Title:

Novel QM/MM Investigations of Enzyme Catalysis

Enzymes facilitate specific chemical reactions by lowering the Gibbs free energy of activation (AG++),
thus increasing the rate of catalysis. It would be advantageous to understand exactly what within the
enzyme leads to this lowering ofthe activation energy. This work describes the development ofa
protocol for calculating the free energy barrier between two states of an enzyme, or other condensed
phase system using computer simulation. The natute of the calculation enables it to be decomposed to
reveal which vibrational modes observed in a molecular dynamics simulation are contributing to the
catalytic effects.
The energy gap fluctuations between the two states can be used to calculate a free energy function for
the reaction coordinate between two states. A probability distribution function can be generated using ,
these values and, given sufficient equilibrium sampling, the Central Limit Theorem may be invoked so
that the distribution can be represented by a Gaussian function. Using this distribution to represent the
equilibrium constant within Transition State Theory, the free energy difference is quadratic with
respect to the energy gap value. Assuming a linear response ofthe solvent bath (Marcus theory), the
free energy difference function is extrapolated to a zero energy gap value, thus giving the,
experimentally comparable, free energy of activation between those two states.
The thesis presents the progress made in developing this novel approach for obtaining the energy gap
between two states, and its initial application to the rate limiting hydride transfer step catalysed by the
extensively studied horse liver alcohol dehydrogenase (LADH) enzyme. Two, independent,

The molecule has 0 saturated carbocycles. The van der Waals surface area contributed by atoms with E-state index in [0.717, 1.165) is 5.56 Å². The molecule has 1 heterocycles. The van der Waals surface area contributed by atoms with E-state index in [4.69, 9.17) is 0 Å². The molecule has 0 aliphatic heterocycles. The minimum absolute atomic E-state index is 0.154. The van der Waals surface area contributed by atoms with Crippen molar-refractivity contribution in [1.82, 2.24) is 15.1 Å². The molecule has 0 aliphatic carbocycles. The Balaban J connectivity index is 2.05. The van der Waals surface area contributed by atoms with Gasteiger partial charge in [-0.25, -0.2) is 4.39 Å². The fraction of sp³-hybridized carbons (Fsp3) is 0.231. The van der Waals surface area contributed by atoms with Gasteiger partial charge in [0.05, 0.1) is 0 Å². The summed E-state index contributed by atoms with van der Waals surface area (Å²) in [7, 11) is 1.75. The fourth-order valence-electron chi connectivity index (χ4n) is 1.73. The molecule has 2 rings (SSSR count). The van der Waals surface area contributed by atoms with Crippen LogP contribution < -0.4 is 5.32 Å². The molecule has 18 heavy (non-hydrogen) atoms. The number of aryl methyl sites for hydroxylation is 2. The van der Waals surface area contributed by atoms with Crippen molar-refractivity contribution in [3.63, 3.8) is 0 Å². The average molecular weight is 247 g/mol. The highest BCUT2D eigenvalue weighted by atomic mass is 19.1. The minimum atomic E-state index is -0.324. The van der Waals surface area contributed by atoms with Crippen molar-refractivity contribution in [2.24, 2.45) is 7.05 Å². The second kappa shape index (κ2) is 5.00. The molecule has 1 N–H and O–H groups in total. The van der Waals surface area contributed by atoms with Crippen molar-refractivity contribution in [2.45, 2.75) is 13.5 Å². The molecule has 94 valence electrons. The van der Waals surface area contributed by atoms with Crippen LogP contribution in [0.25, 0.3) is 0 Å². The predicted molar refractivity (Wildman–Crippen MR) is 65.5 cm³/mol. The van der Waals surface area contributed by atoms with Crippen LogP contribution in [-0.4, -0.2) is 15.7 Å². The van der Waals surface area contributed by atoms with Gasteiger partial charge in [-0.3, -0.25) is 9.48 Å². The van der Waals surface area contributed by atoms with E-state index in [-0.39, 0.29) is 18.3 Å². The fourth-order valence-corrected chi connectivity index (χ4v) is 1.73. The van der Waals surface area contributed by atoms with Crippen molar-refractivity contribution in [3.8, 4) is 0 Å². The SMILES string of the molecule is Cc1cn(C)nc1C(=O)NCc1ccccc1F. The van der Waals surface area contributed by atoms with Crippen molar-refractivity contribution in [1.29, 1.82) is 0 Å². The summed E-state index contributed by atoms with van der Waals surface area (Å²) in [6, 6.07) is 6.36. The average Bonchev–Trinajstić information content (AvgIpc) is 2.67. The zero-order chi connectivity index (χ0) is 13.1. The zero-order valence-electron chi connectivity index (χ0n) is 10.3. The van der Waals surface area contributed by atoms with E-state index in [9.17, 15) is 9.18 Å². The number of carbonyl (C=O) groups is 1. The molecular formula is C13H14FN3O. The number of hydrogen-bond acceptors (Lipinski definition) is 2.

equilibrium trajectories ofthe states either side ofthis rate limiting step are propagated classically
using the AMBER force field. Time ordered snapshots ofthe simulation's coordinates are postprocessed
using a QMlMM method to obtain the ground state energy ofthe system; the active site is
treated quantum mechanically, with the polarising effects ofthe surrounding protein and water bath
incorporated as point charges in its one electron Hamiltonian. Development ofthe approach was
facilitated using the smaller test system ofMalachite Green.
This protocol offers a computationally cheaper alternative to the normal Empirical Valence Bond
(EVB) I Free Energy Perturbation (PEP) approach, since only two equilibrium trajectories of both
states are required instead of an ovedapping set of trajectories in the range between the states. The
additional complexity of a switching Hamiltonian is also avoided. The subtracted spectrum of
oscillators gives insight into which vibrational modes within the system are contributing to the
catalytic effect. '
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